- Former FBI director James Comey publicly defended James Baker, a top lawyer at the FBI who was recently reassigned to a different role under FBI director Christopher Wray.
- Comey said it was sad that “we are now at a point” when “anyone can be attacked for partisan gain.”
- It was the first time Comey weighed in on the FBI’s activities since his testimony before the Senate Intelligence Committee in June, one month after he was fired.
- Though it’s normal practice for a new FBI director to bring in their own general counsel, some observers questioned the timing of Baker’s reassignment, which comes as Republicans are pressuring the bureau to get rid of officials perceived as biased against President Donald Trump.
Former FBI director James Comey issued a rare statement of a political nature on Friday night, following reports that FBI general counsel James Baker had been reassigned within the bureau.
“Sadly, we are now at a point in our political life when anyone can be attacked for partisan gain,” Comey tweeted. “James Baker, who is stepping down as FBI General Counsel, served our country incredibly well for 25 years & deserves better. He is what we should all want our public servants to be.”
Since making his Twitter presence publicly known in recent months, Comey has been coy with his political statements, tweeting out quotes about justice and the rule of law, typically after developments in the Russia investigation or after President Donald Trump attacks the FBI and the free press.
His tweet on Friday defending Baker was the first time Comey directly weighed in on the FBI’s activities since his testimony before the Senate Intelligence Committee in June, one month after Trump fired him.
The Washington Post first reported on FBI director Christopher Wray’s decision to move Baker, and Politico reported afterward, citing House Republican sources, that Baker was in contact with Mother Jones reporter David Corn leading up to the 2016 election. Corn first reported on the existence of the bombshell Steele dossier, which alleges several ties between Trump and Russian entities, in late October 2016.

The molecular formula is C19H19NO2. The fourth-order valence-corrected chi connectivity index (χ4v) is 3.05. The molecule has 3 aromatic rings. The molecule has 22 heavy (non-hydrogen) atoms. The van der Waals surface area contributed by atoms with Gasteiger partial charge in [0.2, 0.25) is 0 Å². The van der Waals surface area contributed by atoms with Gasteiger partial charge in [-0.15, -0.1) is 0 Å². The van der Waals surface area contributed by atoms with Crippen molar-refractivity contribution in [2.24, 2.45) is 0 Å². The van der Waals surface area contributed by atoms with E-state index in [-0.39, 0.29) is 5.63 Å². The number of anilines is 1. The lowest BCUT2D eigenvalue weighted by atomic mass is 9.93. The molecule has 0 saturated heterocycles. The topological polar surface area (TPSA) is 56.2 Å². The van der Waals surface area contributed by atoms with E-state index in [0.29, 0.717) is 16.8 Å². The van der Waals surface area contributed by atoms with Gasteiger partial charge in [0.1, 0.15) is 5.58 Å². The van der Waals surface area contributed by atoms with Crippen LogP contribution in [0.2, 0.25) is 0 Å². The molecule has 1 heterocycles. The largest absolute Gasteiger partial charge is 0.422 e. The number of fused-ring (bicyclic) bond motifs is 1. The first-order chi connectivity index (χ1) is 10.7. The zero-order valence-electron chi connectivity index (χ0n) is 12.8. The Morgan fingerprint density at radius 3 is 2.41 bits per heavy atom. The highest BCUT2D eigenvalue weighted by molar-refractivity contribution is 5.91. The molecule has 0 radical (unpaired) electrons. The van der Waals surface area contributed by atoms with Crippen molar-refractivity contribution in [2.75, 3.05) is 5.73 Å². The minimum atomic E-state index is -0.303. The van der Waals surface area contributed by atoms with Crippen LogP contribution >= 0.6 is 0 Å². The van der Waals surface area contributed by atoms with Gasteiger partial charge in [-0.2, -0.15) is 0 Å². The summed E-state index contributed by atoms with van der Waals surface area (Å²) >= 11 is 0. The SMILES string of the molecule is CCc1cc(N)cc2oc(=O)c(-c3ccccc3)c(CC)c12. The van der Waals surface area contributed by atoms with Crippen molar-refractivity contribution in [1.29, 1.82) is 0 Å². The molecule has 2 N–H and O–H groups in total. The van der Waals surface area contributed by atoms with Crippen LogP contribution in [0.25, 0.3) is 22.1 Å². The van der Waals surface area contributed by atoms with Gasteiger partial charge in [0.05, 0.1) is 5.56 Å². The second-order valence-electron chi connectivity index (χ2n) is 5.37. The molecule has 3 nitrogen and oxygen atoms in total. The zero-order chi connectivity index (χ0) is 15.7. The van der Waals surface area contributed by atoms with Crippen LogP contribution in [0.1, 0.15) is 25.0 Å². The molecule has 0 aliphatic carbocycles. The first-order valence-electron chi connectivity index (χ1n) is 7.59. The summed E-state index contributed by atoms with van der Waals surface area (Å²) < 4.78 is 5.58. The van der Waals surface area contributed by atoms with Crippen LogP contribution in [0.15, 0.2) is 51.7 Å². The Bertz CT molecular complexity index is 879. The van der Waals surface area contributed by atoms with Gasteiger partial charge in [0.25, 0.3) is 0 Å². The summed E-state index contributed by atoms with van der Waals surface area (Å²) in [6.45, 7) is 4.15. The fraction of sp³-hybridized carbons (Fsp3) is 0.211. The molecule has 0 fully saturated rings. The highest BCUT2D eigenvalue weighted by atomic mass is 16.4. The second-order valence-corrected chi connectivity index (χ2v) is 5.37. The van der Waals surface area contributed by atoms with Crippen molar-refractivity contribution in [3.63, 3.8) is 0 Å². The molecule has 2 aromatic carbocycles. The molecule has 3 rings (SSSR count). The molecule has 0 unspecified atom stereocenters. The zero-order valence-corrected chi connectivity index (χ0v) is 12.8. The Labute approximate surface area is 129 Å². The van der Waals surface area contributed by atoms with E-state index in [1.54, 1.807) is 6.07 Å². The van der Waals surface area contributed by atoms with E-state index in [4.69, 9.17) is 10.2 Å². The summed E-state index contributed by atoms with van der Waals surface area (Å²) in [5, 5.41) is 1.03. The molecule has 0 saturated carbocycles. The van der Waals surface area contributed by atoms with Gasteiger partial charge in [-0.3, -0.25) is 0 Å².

“I’m not going to discuss my sources,” Corn said in a statement to Politico. “But in order to prevent the dissemination of inaccurate information, I will say that James Baker was not my source for this story.”
Former US attorney Joyce Vance told MSNBC on Friday that there are any number of reasons why the FBI’s top lawyer would be in touch with a reporter.
House Republicans are now investigating Baker’s contacts with Corn. In addition to Comey, Politico’s report drew scrutiny from others who criticised the outlet for citing congressional GOP sources who could not confirm that Baker had passed Corn information about the dossier.
Susan Hennessey, the former general counsel at the National Security Agency, accused Politico of running an “utterly transparent smear” against Baker “without offering even the smallest context or pushback.” And Lawfare editor-in-chief Benjamin Wittes, who writes mainly about national security and is a close friend of Comey’s, said on Twitter that it was “irresponsible” for Politico to publish unverified claims about Baker despite Corn’s denial that Baker was his source.
It is normal practice for a new FBI director to bring in his own general counsel, as Comey did with Baker, Vance told MSNBC. But the timing of Baker’s reassignment was questioned by some who wondered whether the move was Wray’s response to Republican pressure to rid the bureau’s ranks of officials perceived as partisan or biased against Trump.
Baker was one of three FBI officials that Comey told about his conversations with Trump, during which Trump asked him for his loyalty and to let go of the bureau’s ongoing investigation into former national security adviser Michael Flynn.
Flynn pleaded guilty earlier this month to one count of making false statements to federal agents about his contacts with Sergei Kislyak, Russia’s former ambassador to the US. Trump’s conversations with Comey about Flynn are at the center of the obstruction-of-justice investigation that special counsel Robert Mueller is overseeing as part of the Russia probe.
In addition to Baker, Comey also apprised his chief of staff and senior counselor James Rybicki, and deputy FBI director Andrew McCabe of his conversations with Trump. All three have since been targeted or investigated by Trump’s Republican allies in the media and in Congress.
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